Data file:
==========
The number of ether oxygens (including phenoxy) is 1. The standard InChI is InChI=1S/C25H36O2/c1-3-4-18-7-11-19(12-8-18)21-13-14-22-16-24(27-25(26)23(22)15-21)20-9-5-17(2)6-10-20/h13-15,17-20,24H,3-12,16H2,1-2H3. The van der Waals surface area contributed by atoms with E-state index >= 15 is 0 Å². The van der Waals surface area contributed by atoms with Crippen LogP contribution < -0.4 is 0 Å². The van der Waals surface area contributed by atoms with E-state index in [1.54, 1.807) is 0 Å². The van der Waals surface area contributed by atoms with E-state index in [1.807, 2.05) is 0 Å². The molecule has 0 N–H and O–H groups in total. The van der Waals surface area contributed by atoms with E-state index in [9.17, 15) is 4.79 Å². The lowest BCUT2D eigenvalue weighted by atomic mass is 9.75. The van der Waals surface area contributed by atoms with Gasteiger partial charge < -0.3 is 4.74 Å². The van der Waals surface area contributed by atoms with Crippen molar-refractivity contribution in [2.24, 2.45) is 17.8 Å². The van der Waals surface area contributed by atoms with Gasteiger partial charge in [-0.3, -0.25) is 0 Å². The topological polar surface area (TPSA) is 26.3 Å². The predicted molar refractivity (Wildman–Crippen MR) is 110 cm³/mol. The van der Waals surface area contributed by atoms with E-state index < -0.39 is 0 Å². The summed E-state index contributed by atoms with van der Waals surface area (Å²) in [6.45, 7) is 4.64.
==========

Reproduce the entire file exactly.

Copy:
The number of ether oxygens (including phenoxy) is 1. The standard InChI is InChI=1S/C25H36O2/c1-3-4-18-7-11-19(12-8-18)21-13-14-22-16-24(27-25(26)23(22)15-21)20-9-5-17(2)6-10-20/h13-15,17-20,24H,3-12,16H2,1-2H3. The van der Waals surface area contributed by atoms with E-state index >= 15 is 0 Å². The van der Waals surface area contributed by atoms with Crippen LogP contribution < -0.4 is 0 Å². The van der Waals surface area contributed by atoms with E-state index in [1.54, 1.807) is 0 Å². The van der Waals surface area contributed by atoms with E-state index in [1.807, 2.05) is 0 Å². The molecule has 0 N–H and O–H groups in total. The van der Waals surface area contributed by atoms with E-state index in [9.17, 15) is 4.79 Å². The lowest BCUT2D eigenvalue weighted by atomic mass is 9.75. The van der Waals surface area contributed by atoms with Gasteiger partial charge < -0.3 is 4.74 Å². The van der Waals surface area contributed by atoms with Crippen molar-refractivity contribution in [2.24, 2.45) is 17.8 Å². The van der Waals surface area contributed by atoms with Gasteiger partial charge in [-0.3, -0.25) is 0 Å². The topological polar surface area (TPSA) is 26.3 Å². The predicted molar refractivity (Wildman–Crippen MR) is 110 cm³/mol. The van der Waals surface area contributed by atoms with E-state index < -0.39 is 0 Å². The summed E-state index contributed by atoms with van der Waals surface area (Å²) in [6.45, 7) is 4.64.